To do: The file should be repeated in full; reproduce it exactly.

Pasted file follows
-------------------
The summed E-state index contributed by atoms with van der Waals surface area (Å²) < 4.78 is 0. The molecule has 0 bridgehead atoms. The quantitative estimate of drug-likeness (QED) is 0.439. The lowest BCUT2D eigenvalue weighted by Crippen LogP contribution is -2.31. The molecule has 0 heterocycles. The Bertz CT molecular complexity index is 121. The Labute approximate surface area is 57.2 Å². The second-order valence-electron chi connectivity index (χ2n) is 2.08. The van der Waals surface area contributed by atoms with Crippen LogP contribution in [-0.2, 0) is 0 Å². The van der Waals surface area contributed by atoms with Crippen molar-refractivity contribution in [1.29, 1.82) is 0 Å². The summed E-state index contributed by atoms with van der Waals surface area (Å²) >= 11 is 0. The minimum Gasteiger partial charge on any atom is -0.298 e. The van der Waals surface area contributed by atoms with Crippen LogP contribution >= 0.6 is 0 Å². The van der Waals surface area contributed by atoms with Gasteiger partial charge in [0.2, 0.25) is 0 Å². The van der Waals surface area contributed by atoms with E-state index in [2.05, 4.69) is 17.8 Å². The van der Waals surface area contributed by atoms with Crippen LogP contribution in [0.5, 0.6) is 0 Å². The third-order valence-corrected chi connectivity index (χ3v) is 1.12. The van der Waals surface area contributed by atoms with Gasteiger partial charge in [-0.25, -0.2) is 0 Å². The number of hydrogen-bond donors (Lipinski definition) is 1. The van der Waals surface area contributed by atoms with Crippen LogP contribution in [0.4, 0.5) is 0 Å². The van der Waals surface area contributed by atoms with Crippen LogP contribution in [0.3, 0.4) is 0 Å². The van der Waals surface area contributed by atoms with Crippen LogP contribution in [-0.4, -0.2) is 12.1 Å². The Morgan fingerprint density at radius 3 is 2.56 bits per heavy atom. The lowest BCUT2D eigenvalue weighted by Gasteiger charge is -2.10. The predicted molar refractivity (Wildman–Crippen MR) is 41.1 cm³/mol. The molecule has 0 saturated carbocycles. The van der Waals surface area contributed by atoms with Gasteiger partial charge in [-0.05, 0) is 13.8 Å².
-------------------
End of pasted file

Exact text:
The summed E-state index contributed by atoms with van der Waals surface area (Å²) < 4.78 is 0. The molecule has 0 bridgehead atoms. The quantitative estimate of drug-likeness (QED) is 0.439. The lowest BCUT2D eigenvalue weighted by Crippen LogP contribution is -2.31. The molecule has 0 heterocycles. The Bertz CT molecular complexity index is 121. The Labute approximate surface area is 57.2 Å². The second-order valence-electron chi connectivity index (χ2n) is 2.08. The van der Waals surface area contributed by atoms with Crippen LogP contribution in [-0.2, 0) is 0 Å². The van der Waals surface area contributed by atoms with Crippen molar-refractivity contribution in [1.29, 1.82) is 0 Å². The summed E-state index contributed by atoms with van der Waals surface area (Å²) >= 11 is 0. The minimum Gasteiger partial charge on any atom is -0.298 e. The van der Waals surface area contributed by atoms with Crippen LogP contribution >= 0.6 is 0 Å². The van der Waals surface area contributed by atoms with Gasteiger partial charge in [0.2, 0.25) is 0 Å². The van der Waals surface area contributed by atoms with E-state index in [2.05, 4.69) is 17.8 Å². The van der Waals surface area contributed by atoms with Crippen LogP contribution in [0.5, 0.6) is 0 Å². The third-order valence-corrected chi connectivity index (χ3v) is 1.12. The van der Waals surface area contributed by atoms with Gasteiger partial charge in [-0.25, -0.2) is 0 Å². The number of hydrogen-bond donors (Lipinski definition) is 1. The van der Waals surface area contributed by atoms with Crippen LogP contribution in [0.4, 0.5) is 0 Å². The van der Waals surface area contributed by atoms with Crippen LogP contribution in [0.3, 0.4) is 0 Å². The van der Waals surface area contributed by atoms with Crippen LogP contribution in [-0.4, -0.2) is 12.1 Å². The Morgan fingerprint density at radius 3 is 2.56 bits per heavy atom. The lowest BCUT2D eigenvalue weighted by Gasteiger charge is -2.10. The predicted molar refractivity (Wildman–Crippen MR) is 41.1 cm³/mol. The molecule has 0 saturated carbocycles. The van der Waals surface area contributed by atoms with Gasteiger partial charge in [-0.05, 0) is 13.8 Å².